He clashed with President George W. Bush, also a Republican, over spending and deficits, but their relations never deteriorated to the point they have with Mr. Trump.

Mr. Flake said Mr. Trump has poisoned politics and that it was time for fellow Republicans to speak out.

“Politics can make us silent when we should speak, and silence can equal complicity,” Mr. Flake said. “I have children and grandchildren to answer to, and so, Mr. President, I will not be silent.”

Like Mr. Corker, he said he intends to serve out the remainder of his term, which ends in January 2019.

Kelli Ward, a Republican who was challenging Mr. Flake in the Republican primary in Arizona and had just earned the backing of former Trump political strategist Steve Bannon, said ousting Mr. Flake was a victory.

“Arizona voters are the big winner in @JeffFlake’s decision to not seek re-election,” she said on Twitter. “They deserve a strong conservative in the Senate.”

Ms. Ward lost no time in using the Flake retirement for fundraising purposes, sending a message Tuesday night to warn her supporters of a smear campaign against them.

“Sanctuary Senator Flake is out of alignment with the people as he refuses to support the president and his bold ‘America First’ agenda,” Ms. Ward said in the email. “The writing is on the wall: the Establishment’s days are numbered.”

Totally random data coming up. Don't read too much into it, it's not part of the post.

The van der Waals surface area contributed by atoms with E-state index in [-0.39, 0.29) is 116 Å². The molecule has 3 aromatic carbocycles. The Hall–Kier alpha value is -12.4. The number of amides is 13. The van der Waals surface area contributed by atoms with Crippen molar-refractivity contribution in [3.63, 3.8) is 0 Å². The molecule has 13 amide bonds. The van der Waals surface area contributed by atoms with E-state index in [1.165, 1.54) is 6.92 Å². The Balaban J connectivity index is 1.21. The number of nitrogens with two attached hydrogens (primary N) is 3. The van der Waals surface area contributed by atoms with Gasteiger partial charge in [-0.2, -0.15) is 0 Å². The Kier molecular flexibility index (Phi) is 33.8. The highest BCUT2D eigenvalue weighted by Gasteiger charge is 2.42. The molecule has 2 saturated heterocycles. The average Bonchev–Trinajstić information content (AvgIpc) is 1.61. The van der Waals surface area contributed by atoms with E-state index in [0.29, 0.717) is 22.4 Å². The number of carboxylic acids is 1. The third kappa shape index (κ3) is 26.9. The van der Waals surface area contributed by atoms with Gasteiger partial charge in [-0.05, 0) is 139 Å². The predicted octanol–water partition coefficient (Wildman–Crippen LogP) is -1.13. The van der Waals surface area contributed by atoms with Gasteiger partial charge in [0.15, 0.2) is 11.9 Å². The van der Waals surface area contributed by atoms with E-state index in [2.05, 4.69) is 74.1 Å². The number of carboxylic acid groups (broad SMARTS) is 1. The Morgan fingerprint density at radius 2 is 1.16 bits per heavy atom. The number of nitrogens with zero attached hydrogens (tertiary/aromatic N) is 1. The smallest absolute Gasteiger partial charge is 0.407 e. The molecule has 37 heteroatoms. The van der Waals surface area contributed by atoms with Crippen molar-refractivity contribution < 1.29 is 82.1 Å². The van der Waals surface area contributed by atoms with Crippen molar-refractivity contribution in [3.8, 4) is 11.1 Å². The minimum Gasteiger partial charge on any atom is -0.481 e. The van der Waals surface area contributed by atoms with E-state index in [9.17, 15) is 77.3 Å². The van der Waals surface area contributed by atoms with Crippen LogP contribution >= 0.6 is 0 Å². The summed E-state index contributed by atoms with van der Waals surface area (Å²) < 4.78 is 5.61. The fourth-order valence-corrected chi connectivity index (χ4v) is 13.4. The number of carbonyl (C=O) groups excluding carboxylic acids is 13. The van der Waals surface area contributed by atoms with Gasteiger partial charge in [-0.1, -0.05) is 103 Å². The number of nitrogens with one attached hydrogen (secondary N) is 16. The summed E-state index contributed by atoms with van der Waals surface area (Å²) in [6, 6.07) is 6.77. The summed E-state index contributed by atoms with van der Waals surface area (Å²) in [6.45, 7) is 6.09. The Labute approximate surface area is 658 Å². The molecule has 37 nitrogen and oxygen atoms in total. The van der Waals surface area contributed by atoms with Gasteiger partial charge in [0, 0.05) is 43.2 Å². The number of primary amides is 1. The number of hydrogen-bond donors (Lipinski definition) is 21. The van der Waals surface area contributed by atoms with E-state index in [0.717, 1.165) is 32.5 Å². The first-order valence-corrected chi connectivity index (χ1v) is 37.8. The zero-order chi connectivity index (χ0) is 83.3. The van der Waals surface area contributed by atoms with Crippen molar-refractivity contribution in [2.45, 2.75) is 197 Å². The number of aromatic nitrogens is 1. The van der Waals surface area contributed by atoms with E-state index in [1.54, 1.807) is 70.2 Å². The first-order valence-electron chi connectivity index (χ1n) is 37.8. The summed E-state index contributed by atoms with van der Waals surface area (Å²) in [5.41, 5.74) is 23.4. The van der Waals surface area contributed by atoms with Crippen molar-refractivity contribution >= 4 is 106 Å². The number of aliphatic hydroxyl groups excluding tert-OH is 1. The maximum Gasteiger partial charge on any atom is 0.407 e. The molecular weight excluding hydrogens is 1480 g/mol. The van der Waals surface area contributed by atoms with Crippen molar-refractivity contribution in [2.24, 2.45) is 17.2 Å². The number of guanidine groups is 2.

She needs donations because, she said, “the Establishment will do anything it can to smear and sabotage our America First campaign, and I can only imagine what they have up their sleeve.”

Mr. Flake’s decision energized Trump Republicans and gave Democrats an inkling of hope that they could take the seat in the reliably red state.

“He has finally gotten the message: The people of Arizona have had enough of his slavish loyalty to the D.C. establishment ‘swamp’ at the expense of their real concerns,” said Ed Rollins, chairman of Mr. Bannon’s Great America Political Action Committee.

He said Mr. Flake’s “open hostility to President Trump and the bold agenda to make America great again” was out of step with Arizona voters and the senator knew it.